According to Bhutanese law enforcement sources, over 1,100 chortens and lhakhang have been burglarized during the past seven years. Apparently, the thieves steal and sell the tsa-tsas, vases, images and so forth. In one recent case, the mastermind of a chorten burglary ring was found to be a retired soldier, who also dabbled in stolen ivory, rhino horn, and dzi: all obviously bound for the Chinese market, so let us be clear about what is actually happening.
According to Bhutanese astrologers, this is just one more sign of the origin of troubles that have afflicted Bhutan in 2009, and are likely to continue into 2010. The elements have gone out of balance there, with major earthquakes, fires, windstorms, and torrential rains.
Tshugla Lopon Samten Dorje, principal of the Pangrezampa School of Astrology, in Thimphu, directly stated, "Chortens and lhakhangs are built for certain reasons at particular locations. When they are desecrated and torn down, misfortunes will ensue."
He added that environmental offenses are another reason for natural calamities. "Hills and mountains are abodes of guardian deities, gods and goddesses. When their homes are desecrated for human comfort, they abandon us to confront the wrath of nature."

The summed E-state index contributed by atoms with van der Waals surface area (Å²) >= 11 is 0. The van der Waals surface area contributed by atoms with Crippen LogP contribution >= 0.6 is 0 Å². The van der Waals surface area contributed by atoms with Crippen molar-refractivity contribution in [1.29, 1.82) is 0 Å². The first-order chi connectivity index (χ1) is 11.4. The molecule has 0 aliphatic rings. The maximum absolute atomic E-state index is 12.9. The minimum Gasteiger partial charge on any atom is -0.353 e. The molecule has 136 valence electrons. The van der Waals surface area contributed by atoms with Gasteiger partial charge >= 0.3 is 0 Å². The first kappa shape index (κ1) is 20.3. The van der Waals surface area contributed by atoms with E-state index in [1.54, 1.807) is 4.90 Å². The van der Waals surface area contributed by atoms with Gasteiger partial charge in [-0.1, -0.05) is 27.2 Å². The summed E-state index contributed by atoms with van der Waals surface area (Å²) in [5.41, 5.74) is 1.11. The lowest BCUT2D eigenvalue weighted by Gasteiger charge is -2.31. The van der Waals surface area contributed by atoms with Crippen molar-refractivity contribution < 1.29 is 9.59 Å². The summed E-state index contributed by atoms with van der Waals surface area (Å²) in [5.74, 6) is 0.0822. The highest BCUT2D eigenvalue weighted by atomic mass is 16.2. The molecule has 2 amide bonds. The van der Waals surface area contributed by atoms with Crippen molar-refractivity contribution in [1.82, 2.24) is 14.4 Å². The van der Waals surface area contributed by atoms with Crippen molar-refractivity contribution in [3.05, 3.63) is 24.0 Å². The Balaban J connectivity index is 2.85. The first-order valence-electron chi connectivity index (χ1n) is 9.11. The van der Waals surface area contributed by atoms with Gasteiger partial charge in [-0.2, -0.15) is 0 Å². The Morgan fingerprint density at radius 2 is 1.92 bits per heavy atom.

“The wrath of the perturbed protecting deities is powerful and destructive,” he said. "It is our deeds and actions that shape the state of the world we inhabit. Calamities such as fire, earthquake, flood, storm and diseases, are a portent of collective misfortune, according to the scriptures."
Astrologically speaking, 2009 and 2010 are not the best, with trouble for spiritual figures, earthquakes, political problems, and epidemic diseases strongly indicated. In Bhutan, the astrologers are recommending lhabsang, soelkha, rabney, and sangcho be offered to appease the deities.
The idea comes to me that practices of the Twenty-One Taras will also be extraordinarily helpful. I will just tell you in advance that 2010 -- the sixty year return of the Iron Tiger -- is not going to be any picnic.